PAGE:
This will be the first time that all my flying titles are in print from the same publisher:  something that gives me great satisfaction. Equally satisfying is the work of Tony Cowland, who has painted the cover illustrations for all the books. Each cover looks dramatically different, yet together they have a family likeness. They form a splendid collection, and they appeared at The Mall Galleries (near Admiralty Arch)  in the Aviation Paintings of the Year Exhibition by the Guild of Aviation Artists. The standard was high. My congratulations to Tony on a memorable achievement.
Artist and Author  
Photograph: Chris French


All four of the Luis Cabrillo novels (following the career of  probably the best WW2 double agent and later con-man) are now available as eBooks from Amazon/Kindle. Here are the covers:

                               Artillery                  RedRag                 OpBam  
                            Click on a cover to go to the Amazon sales page.

The R.F.C. trilogy and the R.A.F. Quartet are also available as e-books.



        'Operation Bamboozle' is a fastmoving black comedy about what happens when a high-stakes con artist takes on the Mob in Los Angeles.  The result is a heady brew of disorganised crime, hot dollars, triple virgins and dead bodies in the begonias.   

         Luis Cabrillo is the con artist, Julie Conroy is his squeeze, and here's the opening sentence:   

      For a man who had been hauled out of Lake Michigan in 1949, headless, his legs and arms broken, and stabbed in the heart with a red ballpoint pen, Frankie Blanco was in pretty good shape in 1953.  

Click to see the News of the World Review


                        RED RAG BLUES                                                  

  He's a heel, bless him. 

 Luis Cabrillo rides again in this "dashing tale of Nazis and Mafiosi", as The Observer called it. 
In fact, Nazis and Mafiosi play second fiddle to the real dynamo in this story.  It's 1953, and Senator Joe McCarthy's witchhunt for Reds under beds is scaring America witless.Alas, in 2017 a wildfire reduced DUX to ashes. 20,000 fir trees burned to the ground. Sic transit, as the locals say.

Cue Luis Cabrillo, ex-double agent, now con artist supreme. Dollars flow, hotly pursued by bullets. Luis doesn't know it, but FBI, MI5, KGB and CIA have him firmly in their sights. Not to mention Stevie, the only three-times married virgin in New York City.  This is a rich, fast and very black comedy.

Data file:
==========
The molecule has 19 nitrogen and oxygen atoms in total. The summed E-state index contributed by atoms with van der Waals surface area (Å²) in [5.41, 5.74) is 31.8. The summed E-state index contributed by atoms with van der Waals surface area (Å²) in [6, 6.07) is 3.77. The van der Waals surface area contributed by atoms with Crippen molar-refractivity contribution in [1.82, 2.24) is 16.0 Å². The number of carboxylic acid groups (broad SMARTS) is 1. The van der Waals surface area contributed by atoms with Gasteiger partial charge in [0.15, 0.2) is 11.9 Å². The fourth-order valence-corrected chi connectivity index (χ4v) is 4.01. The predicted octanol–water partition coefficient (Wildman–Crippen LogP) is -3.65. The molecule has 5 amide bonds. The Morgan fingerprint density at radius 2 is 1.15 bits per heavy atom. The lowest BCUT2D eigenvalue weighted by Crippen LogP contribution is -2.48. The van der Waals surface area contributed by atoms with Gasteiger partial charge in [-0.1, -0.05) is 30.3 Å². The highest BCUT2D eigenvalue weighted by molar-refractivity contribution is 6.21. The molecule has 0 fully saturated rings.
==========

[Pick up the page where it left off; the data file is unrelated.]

(To read the full Observer review, click here.) 

MacLehose Press (an imprint of Quercus Books) owns the book rights to all my RFC and RAF novels.  Sam Goldwyn Jr  owns the screen rights to Goshawk Squadron. In 1988, LWT made a six-part television series ofPiece of Cake and they own the rights to that production.  I own the screen rights to any remake of Piece of Cake.  I own the screen rights to all my other novels. Quercus Books owns the e-book rights to all my fiction backlist, available through Amazon/Kindle.  Derek Robinson

Contact       I welcome comments and views about my books, though as a working writer I can't guarantee to have sufficient time to answer everyone.  

Click here to send me an email 

Main publications     Click any group heading to see details.

         pce cake          A Good Clean Fight          Damned Good Show_new           hullo russia           
                             The RAF Quartet (WW2)
                           why1914thmnl     Holy Smoke     


Availability of the books.   

All my fiction is available as e-books.  Maclehose Press publish (in print) all eight of my flying novels, available from any good book seller (who may have to order a copy). Or you  could try the websites listed below, often useful for tracking down both new and used books. 

 The two Bristle books, and A Darker Side of Bristol are published by Countryside Books .

Quercus Books  Amazon UK      Amazon USA      Fantastic Fiction   

Other websites you may find of interest:

   Wikipedia     IMDB     Jeremy Northam Blog   

Major books and original publication dates:

1971 Goshawk Squadron 
1973 Rotten with Honour
1977 Kramer's War
1979 The Eldorado Network
1983 Piece of Cake
1987 War Story
1991 Artillery of Lies 
1993 A Good Clean Fight

1999 Hornet's Sting

2019  Never Mind the Facts
2002 Damned Good Show 
2002 Kentucky Blues
2005 Invasion 1940
2005 Red Rag Blues
2008 Hullo Russia, Goodbye England
2009 Operation Bamboozle
2013 A Splendid Little War

2014  Why 1914?

2017  Holy $moke